How Higher Ed is Censoring Content

On the first day of school, college students are handed a syllabus from each one of their professors. Each syllabus contains an outline of what the course is about, what students can expect to learn during their time spent in the course and the expectations for the student. Sounds simple enough, doesn’t it? But some professors have drawn attention to themselves over their syllabi and how they are being used to communicate expectations for their students.

Let’s take a look at a few examples of what we’re talking about.

  • Selena Lester Breikss, a Washington State University graduate student who teaches An Introduction to Women’s Studies, wrote in her syllabus that gendered or biased words could result in removal from class, a failure of the assignment or a failure of the course.

  • John Streamas, an associate professor of critical culture, gender and race studies at Washington State University, included a similar statement in his syllabus.

  • Rebecca Fowler, another graduate student from Washington State University, would like to continue showing students why using words like “illegal alien” is problematic.

  • Nancy L. Bishop, who teaches Women in Poverty at North Carolina State University, wrote a syllabus that told students that generalized pronouns and other biased references would no longer be acceptable in her class. Sexist language would be docked in assignments.

  • A professor at the University of Texas Rio Grande Valley indicated in their syllabus that students should refrain from saying, “God Bless You” when someone sneezes in class. Their syllabus went viral back in September.

Professors and Higher Institutions Not Seeing Eye to Eye

It’s understandable that professors would want to encourage students to use gender-neutral and inclusive terms when speaking and writing, particularly in courses like women’s studies or ethnic studies. But are professors crossing the line when they tell students that they will be docked points for using certain words like “mankind,” “illegal alien” or “chairman?”

After criticism stirred up in August after some of the above syllabi were shared on social media, Washington State responded by saying that any blanket policy that docked points for using terms that could be viewed as offensive was not supported at the school. The university admitted that it supports learning about diverse perspectives but also has the responsibility to protect the freedom of expression for students.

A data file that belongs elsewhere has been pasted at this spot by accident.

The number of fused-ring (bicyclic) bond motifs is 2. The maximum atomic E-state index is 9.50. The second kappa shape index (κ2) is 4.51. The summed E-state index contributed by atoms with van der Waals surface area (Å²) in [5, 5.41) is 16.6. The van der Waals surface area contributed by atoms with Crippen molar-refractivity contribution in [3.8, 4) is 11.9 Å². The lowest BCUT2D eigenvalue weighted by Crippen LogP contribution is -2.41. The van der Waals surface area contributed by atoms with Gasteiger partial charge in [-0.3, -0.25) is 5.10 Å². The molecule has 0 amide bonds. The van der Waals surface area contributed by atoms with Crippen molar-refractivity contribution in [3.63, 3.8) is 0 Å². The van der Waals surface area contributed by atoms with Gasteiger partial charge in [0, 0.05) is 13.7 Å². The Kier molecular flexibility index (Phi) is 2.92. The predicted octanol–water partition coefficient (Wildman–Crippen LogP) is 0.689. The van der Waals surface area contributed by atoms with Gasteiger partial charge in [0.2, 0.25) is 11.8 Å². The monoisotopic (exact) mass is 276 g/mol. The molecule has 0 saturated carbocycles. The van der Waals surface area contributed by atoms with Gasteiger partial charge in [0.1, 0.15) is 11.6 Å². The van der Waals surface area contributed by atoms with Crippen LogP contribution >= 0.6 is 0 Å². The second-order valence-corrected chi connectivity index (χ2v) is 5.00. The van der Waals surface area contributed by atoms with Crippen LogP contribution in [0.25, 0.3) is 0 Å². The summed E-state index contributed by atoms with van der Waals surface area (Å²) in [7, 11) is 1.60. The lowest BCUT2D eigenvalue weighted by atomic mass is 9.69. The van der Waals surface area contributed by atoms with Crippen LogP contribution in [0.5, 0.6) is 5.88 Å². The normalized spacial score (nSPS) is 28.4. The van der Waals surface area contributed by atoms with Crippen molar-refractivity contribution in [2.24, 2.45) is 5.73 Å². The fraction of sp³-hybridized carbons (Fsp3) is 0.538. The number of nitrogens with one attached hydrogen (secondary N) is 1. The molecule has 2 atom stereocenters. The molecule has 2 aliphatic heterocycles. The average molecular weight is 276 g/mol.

Some teachers were surprised by the university’s response. They felt that they should have been better supported by the school and believe that it’s up to them to teach their students that certain terms are not OK. The professors also state that they’re not trying to control what their students say outside of class. They just want to set a basis for the types of terms that will be used in their particular classroom.

It seems that both sides have a point.

Language Guidelines: An Alternative?

Terms that could be viewed as offensive will exist in our society for a while, so we can’t expect to change things overnight. Rather than docking students for using certain terms, or making it mandatory in the syllabus that certain terms not be used, it’s a friendlier approach for syllabi to include language guidelines. The guidelines are merely suggestions, not requirements. Students are not ordered to use the language but rather encouraged to be considerate of others.

The University of Pittsburgh has already started with this approach, and the feedback from students has been positive so far. Still, some have their reservations about whether or not this mindset is killing the very essence of the college experience. Isn’t the college setting the place where intellectual freedom is celebrated and the creation of knowledge is fueled? There was a time when things that were once controversial are now the norm thanks to academic freedom.

If we try to control how students should talk and limit their freedom of speech, will that hinder their creativity? Their passion for innovation? And where do we draw the line? If colleges turn down certain assignments, topics or speakers for fear of being offensive, then students can rebel against anything they view as upsetting. If nothing sensitive or emotional is presented, the college campus will become a very dry place.

Final Thoughts

The point of sensitive material is not to cause anxiety in students or trigger negative feedback. It’s to cultivate healthy discussions where students talk things out, listen to new perspectives and share ideas. These discussions aren’t meant to change student beliefs; they’re meant to help them develop a more comprehensive understanding of our world and the many perspectives within it. Isn’t this what leads to tolerance, understanding and acceptance?

College is not intended to be a product customized to the needs of each student. It’s a place where students come to communicate ideas, express their creativity and enhance their skills. It’s one of the few places left for this type of learning, and higher institutions must be prepared to stick to a standard of academic freedom while also being considerate to student needs.